And so it is.  Think about it:  a wedding is the one area of pastoral ministry in which the pastor acts as a representative of the state.  That's what we do; we authenticate for the local jurisdictions that a valid marriage as in fact taken place.  It's why we sign Marriage Licenses and mail them in.

I believe that is how it should be.   All the mundane matters which entangle husbands and wives together -- such as the arduous process of getting the Marriage License, the establishing of joint residency, joint banking , and joint tax status -- are what make a marriage sacred.

A spiritual wedding with no legal muscle behind it makes marriage little more than a saccharine sweet memento you can buy at Lifeway Bookstore.

It's remarkable when you think about it.  It's sacred because it's secular.  Understood this way, marriage takes the raw material of life and mixes it together into something with the divine imprint upon it.

After all, what else would we expect from a God who took on flesh and tabernacled among us?

Wednesday, August 27, 2014

Kandhamal Day

Monday was Kandhamal Day for Christians in Odisha State, India.

 The day commemorates the six year anniversary of communal violence against Christians in the Kandhamal District of Odisha state.

During that particular uprising, 100 Christians were killed, 56,000 were displaced from their homes, and 295 church buildings were destroyed.

This is the region of India that Good Shepherd teams regularly visit.

Why am I telling you this now?

Because in September our church has the privilege of hosting one of the leading pastors from Kandhamal District.  I have spent time with him every year during my India trips and I guarantee you will be blessed by his candor and his courage.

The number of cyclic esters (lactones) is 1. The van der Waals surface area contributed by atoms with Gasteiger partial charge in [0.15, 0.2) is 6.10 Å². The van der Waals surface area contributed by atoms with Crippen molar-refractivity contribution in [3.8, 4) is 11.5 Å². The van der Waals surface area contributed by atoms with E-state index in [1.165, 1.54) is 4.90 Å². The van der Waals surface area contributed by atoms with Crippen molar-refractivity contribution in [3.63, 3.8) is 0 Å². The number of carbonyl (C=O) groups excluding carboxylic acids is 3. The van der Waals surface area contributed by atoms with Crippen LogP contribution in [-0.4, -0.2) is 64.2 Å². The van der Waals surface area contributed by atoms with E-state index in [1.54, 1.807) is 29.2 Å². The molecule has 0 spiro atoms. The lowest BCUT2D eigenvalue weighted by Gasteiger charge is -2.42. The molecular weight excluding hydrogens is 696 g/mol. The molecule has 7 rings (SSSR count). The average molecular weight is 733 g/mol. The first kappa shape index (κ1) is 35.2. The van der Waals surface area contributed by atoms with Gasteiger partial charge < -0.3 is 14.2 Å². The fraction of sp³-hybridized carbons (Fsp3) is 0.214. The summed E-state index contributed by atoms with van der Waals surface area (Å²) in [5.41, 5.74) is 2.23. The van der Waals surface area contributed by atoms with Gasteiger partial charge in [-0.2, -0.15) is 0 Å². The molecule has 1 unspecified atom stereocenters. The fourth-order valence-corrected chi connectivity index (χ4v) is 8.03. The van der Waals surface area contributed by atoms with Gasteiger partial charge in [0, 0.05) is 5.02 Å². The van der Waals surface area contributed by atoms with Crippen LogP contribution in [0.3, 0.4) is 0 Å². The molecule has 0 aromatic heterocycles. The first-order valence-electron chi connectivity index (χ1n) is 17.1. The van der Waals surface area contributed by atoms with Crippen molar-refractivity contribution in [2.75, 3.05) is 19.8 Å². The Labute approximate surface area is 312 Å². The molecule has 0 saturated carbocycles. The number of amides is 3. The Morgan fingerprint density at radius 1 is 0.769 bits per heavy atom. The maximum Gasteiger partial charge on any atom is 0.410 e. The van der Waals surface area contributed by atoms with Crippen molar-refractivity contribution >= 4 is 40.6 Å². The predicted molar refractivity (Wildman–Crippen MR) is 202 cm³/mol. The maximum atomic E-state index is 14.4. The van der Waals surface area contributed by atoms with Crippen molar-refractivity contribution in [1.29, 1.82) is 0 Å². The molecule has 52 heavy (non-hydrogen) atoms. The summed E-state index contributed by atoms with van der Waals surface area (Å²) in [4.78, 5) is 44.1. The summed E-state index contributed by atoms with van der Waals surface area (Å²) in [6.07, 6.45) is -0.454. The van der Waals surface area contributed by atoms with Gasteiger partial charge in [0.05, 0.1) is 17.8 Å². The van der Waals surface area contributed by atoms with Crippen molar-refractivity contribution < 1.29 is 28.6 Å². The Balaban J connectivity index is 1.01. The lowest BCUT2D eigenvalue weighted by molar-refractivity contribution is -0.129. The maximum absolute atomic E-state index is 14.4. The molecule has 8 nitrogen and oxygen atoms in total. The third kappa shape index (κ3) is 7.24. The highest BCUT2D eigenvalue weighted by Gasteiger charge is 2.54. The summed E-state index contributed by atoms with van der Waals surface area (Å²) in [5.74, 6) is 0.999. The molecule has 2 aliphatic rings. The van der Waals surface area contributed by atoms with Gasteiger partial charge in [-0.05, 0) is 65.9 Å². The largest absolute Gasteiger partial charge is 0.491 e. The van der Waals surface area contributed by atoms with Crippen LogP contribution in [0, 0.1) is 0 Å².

And I think he might be blessed by Good Shepherd's focus on inviting all people into a living relationship with Jesus Christ.







                                                                                                                             

Tuesday, August 26, 2014

Top Five Tuesday -- Top Five Rock Songs Featuring Violins

When you think of the elements that make up a great rock song, the violin is hardly the first instrument that comes to mind.






At first glance, it's altogether too refined and too gentle to fit well into a genre dominated by drums, bass, and lead guitar.

Nevertheless, in the rock story of the last 50 years or so, certain artists have been able to add a bit of "classic" to the medium of "rock." And, in my view, add a layer of haunting emotion to songs that would be incomplete with out it.

So here goes: my top five rock songs featuring violin:

5.  Electric Light Orchestra, Roll Over Beethoven.  The cover of Chuck Berry puts the "classic" in classic rock.  Even though the violin part is tongue-in-cheek as much as anything else, it has to be on this list.



4.  The Who, Baba O'Reilly (Teenage Wasteland).  The Who is not my favorite band -- that's why I've never had a Top Five Who Songs list.  This tune also has one of the most objectionable lines in rock -- "I don't need to be forgiven."  (Really?)  Yet I couldn't leave this one off if for no other reason than that it was the topic of conversation on the first date I ever had with Julie Davis.


3.  The Verve, Bittersweet Symphony.  I'm down with what's today, people.


2.  Electric Light Orchestra, Livin' Thing.  Confession: one time in high school a friend told me that he had gone to an ELO concert the night before.  Only I heard him say "Yellow."  So I thought there was a new band out there capable of filling 10,000 seat arenas named "Yellow."  Guess I was wrong.  Guess this song is still great.


1.  John Mellencamp, Your Life Is Now.  Actually, this list could have been all John Mellencamp all the time.  His violin parts tend to be subtle, textured, and beautiful.  The part in Your Life Is Now brings an urgency to the lyric that I would not have felt otherwise.  We did this on in church as part of the Heroes series in 2008.









Monday, August 25, 2014

Why Ministry Is Worth It

Most pastors wonder on occasion if ministry is actually worth it.

And then along comes a story like the one below featuring Ace, and the answer unfolds before your eyes:





Yup.  Worth it.

Friday, August 22, 2014

#Trending, Week Three -- #ForPetesSake

The #Trending series has taken me by surprise, both with the numbers of people and the level of enthusiasm.

I suppose that's what happens when a series starts out by calling people to 30 Days Of Prayer.

So this coming Sunday, we move to Week Three:  #ForPetesSake.

So what is it?  A cry of frustration? Or indication of a higher calling?

There's only one way to find out.

Sunday.

8:30.  10.  11:30.